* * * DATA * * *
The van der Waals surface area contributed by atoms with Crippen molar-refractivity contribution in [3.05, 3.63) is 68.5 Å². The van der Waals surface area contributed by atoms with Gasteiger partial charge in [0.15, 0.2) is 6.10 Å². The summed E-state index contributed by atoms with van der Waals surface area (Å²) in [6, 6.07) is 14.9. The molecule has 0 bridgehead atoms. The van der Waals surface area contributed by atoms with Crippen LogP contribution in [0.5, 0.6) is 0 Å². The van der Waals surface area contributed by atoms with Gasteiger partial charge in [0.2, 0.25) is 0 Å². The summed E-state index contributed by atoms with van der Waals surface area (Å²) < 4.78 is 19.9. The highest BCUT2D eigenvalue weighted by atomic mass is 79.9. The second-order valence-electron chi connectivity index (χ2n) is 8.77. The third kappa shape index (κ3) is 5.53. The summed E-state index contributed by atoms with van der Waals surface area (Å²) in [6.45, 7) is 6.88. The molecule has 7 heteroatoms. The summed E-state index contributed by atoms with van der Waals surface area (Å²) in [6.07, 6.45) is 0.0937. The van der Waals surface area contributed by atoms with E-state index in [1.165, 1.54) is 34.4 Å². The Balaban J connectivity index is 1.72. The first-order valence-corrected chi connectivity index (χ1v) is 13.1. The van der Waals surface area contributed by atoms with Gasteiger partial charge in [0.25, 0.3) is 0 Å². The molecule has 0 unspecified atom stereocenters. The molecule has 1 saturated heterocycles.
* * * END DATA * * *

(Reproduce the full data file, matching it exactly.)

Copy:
The van der Waals surface area contributed by atoms with Crippen molar-refractivity contribution in [3.05, 3.63) is 68.5 Å². The van der Waals surface area contributed by atoms with Gasteiger partial charge in [0.15, 0.2) is 6.10 Å². The summed E-state index contributed by atoms with van der Waals surface area (Å²) in [6, 6.07) is 14.9. The molecule has 0 bridgehead atoms. The van der Waals surface area contributed by atoms with Crippen LogP contribution in [0.5, 0.6) is 0 Å². The van der Waals surface area contributed by atoms with Gasteiger partial charge in [0.2, 0.25) is 0 Å². The summed E-state index contributed by atoms with van der Waals surface area (Å²) < 4.78 is 19.9. The highest BCUT2D eigenvalue weighted by atomic mass is 79.9. The second-order valence-electron chi connectivity index (χ2n) is 8.77. The third kappa shape index (κ3) is 5.53. The summed E-state index contributed by atoms with van der Waals surface area (Å²) in [6.45, 7) is 6.88. The molecule has 7 heteroatoms. The summed E-state index contributed by atoms with van der Waals surface area (Å²) in [6.07, 6.45) is 0.0937. The van der Waals surface area contributed by atoms with E-state index in [1.165, 1.54) is 34.4 Å². The Balaban J connectivity index is 1.72. The first-order valence-corrected chi connectivity index (χ1v) is 13.1. The van der Waals surface area contributed by atoms with Gasteiger partial charge in [0.25, 0.3) is 0 Å². The molecule has 0 unspecified atom stereocenters. The molecule has 1 saturated heterocycles.